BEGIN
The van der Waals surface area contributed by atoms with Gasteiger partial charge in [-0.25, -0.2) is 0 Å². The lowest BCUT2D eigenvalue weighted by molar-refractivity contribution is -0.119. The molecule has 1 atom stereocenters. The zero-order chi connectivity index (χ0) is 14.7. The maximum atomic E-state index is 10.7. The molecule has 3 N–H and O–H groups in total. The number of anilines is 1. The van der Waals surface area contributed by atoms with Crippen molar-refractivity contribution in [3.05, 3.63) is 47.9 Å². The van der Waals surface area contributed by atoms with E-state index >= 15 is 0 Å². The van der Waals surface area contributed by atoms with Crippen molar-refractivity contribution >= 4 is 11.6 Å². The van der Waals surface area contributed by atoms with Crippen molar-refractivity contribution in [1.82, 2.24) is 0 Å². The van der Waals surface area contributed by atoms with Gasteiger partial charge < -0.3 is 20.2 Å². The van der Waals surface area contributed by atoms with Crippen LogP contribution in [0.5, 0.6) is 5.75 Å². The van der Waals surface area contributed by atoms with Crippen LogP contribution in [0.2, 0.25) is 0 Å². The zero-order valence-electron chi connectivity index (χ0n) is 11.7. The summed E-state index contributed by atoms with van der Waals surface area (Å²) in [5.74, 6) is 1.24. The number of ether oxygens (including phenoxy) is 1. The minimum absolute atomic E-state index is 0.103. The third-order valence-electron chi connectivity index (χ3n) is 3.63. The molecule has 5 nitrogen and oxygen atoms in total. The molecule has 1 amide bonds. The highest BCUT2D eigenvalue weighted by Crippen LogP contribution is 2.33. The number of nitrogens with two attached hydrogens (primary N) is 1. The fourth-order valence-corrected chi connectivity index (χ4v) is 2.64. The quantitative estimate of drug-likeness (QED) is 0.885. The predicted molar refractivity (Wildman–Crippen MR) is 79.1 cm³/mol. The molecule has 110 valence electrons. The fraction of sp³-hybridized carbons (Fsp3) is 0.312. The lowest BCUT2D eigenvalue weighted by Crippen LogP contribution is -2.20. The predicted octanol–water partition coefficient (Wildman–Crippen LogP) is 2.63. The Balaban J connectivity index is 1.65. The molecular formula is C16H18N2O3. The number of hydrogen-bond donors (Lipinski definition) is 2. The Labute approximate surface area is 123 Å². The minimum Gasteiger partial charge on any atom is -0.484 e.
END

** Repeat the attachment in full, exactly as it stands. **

The van der Waals surface area contributed by atoms with Gasteiger partial charge in [-0.25, -0.2) is 0 Å². The lowest BCUT2D eigenvalue weighted by molar-refractivity contribution is -0.119. The molecule has 1 atom stereocenters. The zero-order chi connectivity index (χ0) is 14.7. The maximum atomic E-state index is 10.7. The molecule has 3 N–H and O–H groups in total. The number of anilines is 1. The van der Waals surface area contributed by atoms with Crippen molar-refractivity contribution in [3.05, 3.63) is 47.9 Å². The van der Waals surface area contributed by atoms with E-state index >= 15 is 0 Å². The van der Waals surface area contributed by atoms with Crippen molar-refractivity contribution >= 4 is 11.6 Å². The van der Waals surface area contributed by atoms with Crippen molar-refractivity contribution in [1.82, 2.24) is 0 Å². The van der Waals surface area contributed by atoms with Gasteiger partial charge < -0.3 is 20.2 Å². The van der Waals surface area contributed by atoms with Crippen LogP contribution in [0.5, 0.6) is 5.75 Å². The van der Waals surface area contributed by atoms with Crippen LogP contribution in [0.2, 0.25) is 0 Å². The zero-order valence-electron chi connectivity index (χ0n) is 11.7. The summed E-state index contributed by atoms with van der Waals surface area (Å²) in [5.74, 6) is 1.24. The number of ether oxygens (including phenoxy) is 1. The minimum absolute atomic E-state index is 0.103. The third-order valence-electron chi connectivity index (χ3n) is 3.63. The molecule has 5 nitrogen and oxygen atoms in total. The molecule has 1 amide bonds. The highest BCUT2D eigenvalue weighted by Crippen LogP contribution is 2.33. The number of nitrogens with two attached hydrogens (primary N) is 1. The fourth-order valence-corrected chi connectivity index (χ4v) is 2.64. The quantitative estimate of drug-likeness (QED) is 0.885. The predicted molar refractivity (Wildman–Crippen MR) is 79.1 cm³/mol. The molecule has 110 valence electrons. The fraction of sp³-hybridized carbons (Fsp3) is 0.312. The lowest BCUT2D eigenvalue weighted by Crippen LogP contribution is -2.20. The predicted octanol–water partition coefficient (Wildman–Crippen LogP) is 2.63. The Balaban J connectivity index is 1.65. The molecular formula is C16H18N2O3. The number of hydrogen-bond donors (Lipinski definition) is 2. The Labute approximate surface area is 123 Å². The minimum Gasteiger partial charge on any atom is -0.484 e.